I really enjoyed the use of sound in this film.  One of the best examples of its use is when the main characters are trapped in their house and they hear the birds outside.  It is so scary just hearing the birds, but not actually seeing them.  Another way Hitchcock uses sound so well is when Taylor's little sister's teacher dies.  Taylor decides to bring the teacher's body back into her house, but the audience does not see this.  Instead the camera focuses on Hedren consoling the little girl.  The audience only hears the sound of the body being dragged.

While this is not Hitchcock's best work, "The Birds" does remain to be a true classic of suspense.

B+  I recommend it.

Monday, March 23, 2009

Of Mice and Men (1939)

"Of Mice and Men" is one movie I have been waiting a long time to see.  I am a huge fan of Lon Chaney, Jr. and this was considered one of his best performances.

I loved the movie.  Burgess Meredith and Lon Chaney are cousins traveling to find work.  They dream of one day having a ranch to themselves where they can be their own boss.  In the meantime, they have to do hard labor to get the funds to buy the place.  Lon Chaney plays the huge, hulking character of Lennie.  Lennie is mentally challenged and he does not know his own strength.  Because of this, he is prone to get into trouble.  Fortunately, he has his best friend George (Burgess Meredith) to guide him along.

Lon Chaney's performance is really amazing.  My favorite role of Lon Chaney's is as Lawrence Talbot in "The Wolf Man", but this role is his best performance.  It really shows that he did have the talent to become a great actor.

Burgess Meredith did a great job as well and went on to be in some of my favorite things.  He played Mickey in "Rocky" and he appeared in some of my favorite episodes of "The Twilight Zone".  

The film is shot wonderfully and the music is some of the best any film has ever produced.

There are several scenes from this movie that are remarkable.  Lennie playing with his dog, the 'trouble' that Lennie gets into, and perhaps the best known scene is the fight that Lennie is forced into with a local hot head.  

I don't want to say what happens exactly in the film, but it is one of the saddest movies I have ever seen.

A  I recommend it. 

Saturday, March 21, 2009

House of 1000 Corpses (2003)

I have seen this film before and I wasn't crazy about it.  After a second viewing, I have realized that it is actually quite good.

The film, directed by Rob Zombie, is about four people driving across country to find bizarre road side attractions.  After they hear the tale about a Dr. Satan, they decide to search for his burial site.  They end up being attacked by a crazed family and they are tortured in every way possible.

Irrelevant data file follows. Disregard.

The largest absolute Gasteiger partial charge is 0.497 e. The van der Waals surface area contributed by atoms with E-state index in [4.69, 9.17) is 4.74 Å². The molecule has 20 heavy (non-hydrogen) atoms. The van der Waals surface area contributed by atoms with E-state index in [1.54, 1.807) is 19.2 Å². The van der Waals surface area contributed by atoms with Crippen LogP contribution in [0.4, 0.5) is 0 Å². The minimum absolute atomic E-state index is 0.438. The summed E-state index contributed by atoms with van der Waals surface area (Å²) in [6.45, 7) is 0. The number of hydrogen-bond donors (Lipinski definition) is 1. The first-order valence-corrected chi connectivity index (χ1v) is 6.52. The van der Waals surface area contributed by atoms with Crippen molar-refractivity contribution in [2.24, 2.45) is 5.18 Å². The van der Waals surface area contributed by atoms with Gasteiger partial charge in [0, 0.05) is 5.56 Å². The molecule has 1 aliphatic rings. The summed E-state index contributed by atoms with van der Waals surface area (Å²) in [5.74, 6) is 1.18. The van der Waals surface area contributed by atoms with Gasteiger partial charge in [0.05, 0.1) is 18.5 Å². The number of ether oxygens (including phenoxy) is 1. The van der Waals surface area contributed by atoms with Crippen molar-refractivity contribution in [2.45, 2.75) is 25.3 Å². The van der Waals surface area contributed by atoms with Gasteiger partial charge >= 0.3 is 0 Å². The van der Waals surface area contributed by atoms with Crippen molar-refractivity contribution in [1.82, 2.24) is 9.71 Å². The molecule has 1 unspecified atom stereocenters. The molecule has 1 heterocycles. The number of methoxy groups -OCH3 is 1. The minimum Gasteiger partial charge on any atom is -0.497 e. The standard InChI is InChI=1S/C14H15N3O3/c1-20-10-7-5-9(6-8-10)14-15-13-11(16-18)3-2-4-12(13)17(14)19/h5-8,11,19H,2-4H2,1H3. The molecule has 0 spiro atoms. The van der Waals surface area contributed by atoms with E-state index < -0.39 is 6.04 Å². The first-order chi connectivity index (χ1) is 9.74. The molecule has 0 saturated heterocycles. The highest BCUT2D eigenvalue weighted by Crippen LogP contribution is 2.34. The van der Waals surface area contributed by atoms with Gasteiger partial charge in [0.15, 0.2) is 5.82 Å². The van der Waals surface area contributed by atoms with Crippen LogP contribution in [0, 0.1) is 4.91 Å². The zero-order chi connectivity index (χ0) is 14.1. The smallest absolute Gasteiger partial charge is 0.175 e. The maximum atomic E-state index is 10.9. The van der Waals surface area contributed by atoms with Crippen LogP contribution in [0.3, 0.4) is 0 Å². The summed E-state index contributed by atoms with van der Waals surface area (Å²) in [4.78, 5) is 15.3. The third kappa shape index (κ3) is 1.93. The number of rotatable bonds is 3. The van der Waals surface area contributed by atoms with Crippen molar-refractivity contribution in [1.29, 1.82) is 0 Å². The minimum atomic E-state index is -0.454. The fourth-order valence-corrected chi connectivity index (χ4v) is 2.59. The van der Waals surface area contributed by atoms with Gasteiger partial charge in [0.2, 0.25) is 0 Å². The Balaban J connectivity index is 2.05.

I have always liked the beginning of the film and I still think it's great.  A clown named Captain Spaulding runs a monsters and madmen museum.  The museum is full of neat artifacts and the tour he gives is really fun.

During the film, Zombie cuts to footage of other old monster movies such as "House of Frankenstein", "The Wolf Man", and "The Old Dark House".  I love how Zombie shows "The Old Dark House" to parallel the story going on this film.  

Look for Rainn Wilson from "The Office" as one of the main characters.  Something very strange happens to him that is reminiscent of the film "Freaks".  There are some very good performances in the film by Sid Haig, Bill Mosely, and Sheri Moon.  They all really seem like they could kill you in an instant.  Job well done.

In closing, the film is actually quite a good horror movie and if you can stomach some pretty intense scenes, you should see it.

B  I recommend it.

Monday, March 16, 2009

Repo! The Genetic Opera (2008)

I thought this movie had a great concept, but it was not fulfilled.  The concept is a world in the future where ailing people get organ transplants.  If they can not afford their payments on their transplants, The Repo Man comes and takes the organs back.  This sounded like a great horror story, but this film just had too much going on in it.

The Repo Man has a daughter named Shilo who has a blood disease.  There is this whole back story on how the guy who runs the organ donor company was in love with Shilo's mother, but then she fell in love with the Repo Man.  Then this guy who runs the company has three kids who want to run the company...  There is really no point in continuing a synopsis of the film.  It was all a bit confusing and complicated.  There were way too many characters to follow and too many subplots.  If they just focused on The Repo Man and his daughter, it would have made a much better film.